One argument invoked against building along boulevards is that, unless they are within a quarter mile of the Expo light rail station, they do not qualify as transit corridors, even if they are served by one or several bus lines.

“Residents don’t want mixed-use transit districts based on bus stops; they don’t want these districts beyond a quarter of a mile from Expo,” said Taffy Patton, who introduced herself as the chair of the “Residents’ Coalition.”

Laura Wilson, another vociferous no-growth activist who sits on the Wilmont Neighborhood board, said, “Bus stops are not equal to light rail stops and one-fourth mile should be the qualifying radius [for transit-adjacent].”

The ZOU calls for a handful of major transit hubs, served by multiple bus lines, to be considered transit-oriented areas, which would allow for a slight reduction in the amount of parking required in those areas.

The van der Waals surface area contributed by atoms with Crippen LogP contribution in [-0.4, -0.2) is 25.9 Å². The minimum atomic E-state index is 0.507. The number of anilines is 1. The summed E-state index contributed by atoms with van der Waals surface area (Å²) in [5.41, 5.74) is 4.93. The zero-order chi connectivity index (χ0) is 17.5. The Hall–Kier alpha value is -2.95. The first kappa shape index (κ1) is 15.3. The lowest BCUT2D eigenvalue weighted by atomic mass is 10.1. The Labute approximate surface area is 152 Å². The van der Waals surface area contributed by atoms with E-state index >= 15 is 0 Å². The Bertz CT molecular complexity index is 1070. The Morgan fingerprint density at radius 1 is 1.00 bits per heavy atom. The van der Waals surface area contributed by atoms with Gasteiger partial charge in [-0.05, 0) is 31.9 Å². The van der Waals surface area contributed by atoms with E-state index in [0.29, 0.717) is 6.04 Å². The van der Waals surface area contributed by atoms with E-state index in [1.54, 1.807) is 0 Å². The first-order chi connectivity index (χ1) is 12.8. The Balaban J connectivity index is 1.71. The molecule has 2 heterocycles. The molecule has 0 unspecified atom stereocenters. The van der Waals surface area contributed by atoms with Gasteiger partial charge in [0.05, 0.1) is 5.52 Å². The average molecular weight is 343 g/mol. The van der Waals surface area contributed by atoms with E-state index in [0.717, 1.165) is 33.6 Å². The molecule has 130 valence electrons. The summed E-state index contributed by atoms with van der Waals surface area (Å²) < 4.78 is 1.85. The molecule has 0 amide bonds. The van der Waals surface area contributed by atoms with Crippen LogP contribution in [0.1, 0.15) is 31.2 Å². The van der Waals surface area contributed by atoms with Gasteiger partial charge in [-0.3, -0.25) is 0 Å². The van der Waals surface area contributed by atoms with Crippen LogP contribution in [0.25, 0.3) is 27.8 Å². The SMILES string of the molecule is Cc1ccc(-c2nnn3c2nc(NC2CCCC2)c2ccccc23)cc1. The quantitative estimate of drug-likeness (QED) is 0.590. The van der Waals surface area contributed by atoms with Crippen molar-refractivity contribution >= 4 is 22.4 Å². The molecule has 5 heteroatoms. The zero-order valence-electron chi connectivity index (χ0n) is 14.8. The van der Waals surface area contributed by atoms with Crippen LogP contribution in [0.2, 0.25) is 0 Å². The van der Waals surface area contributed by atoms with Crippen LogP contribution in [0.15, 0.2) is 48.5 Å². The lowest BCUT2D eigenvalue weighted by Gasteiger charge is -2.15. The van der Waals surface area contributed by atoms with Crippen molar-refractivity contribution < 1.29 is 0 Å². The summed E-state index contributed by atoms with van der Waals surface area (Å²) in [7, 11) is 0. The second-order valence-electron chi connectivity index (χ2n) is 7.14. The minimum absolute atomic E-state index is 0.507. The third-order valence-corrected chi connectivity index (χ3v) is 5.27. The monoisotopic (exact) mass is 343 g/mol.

But the bigger point here is the assumption that buses don’t count as transit. While a train can carry more passengers than a single bus, Wilshire is by far the busiest street for bus ridership in the county, with between 50,000 to 60,000 daily weekday boardings.

So, tell us again how living near a bus stop isn’t living near transit?

Support Smart Growth

The Zoning Ordinance Update and the LUCE are the result of years of community planning and expert analysis. The policies and standards outlined in both documents are finely tuned to encourage strategic growth. In reality, Santa Monica must accommodate some growth.

Send an email to your Planning Commissioners and your City Council members. Let your public officials know you support the smart growth, shared streets, and accessible transit promised in the LUCE when it was approved five years ago. And let them know you don’t want them to be bullied into going back on their promise of a sustainable city.

Jason Islas
Jason Islas
Jason Islas is the editor of Santa Monica Next and the director of the Vote Local Campaign. Before joining Next in May 2014, Jason had covered land use, transit, politics and breaking news for The Lookout, the city’s oldest news website, since February 2011.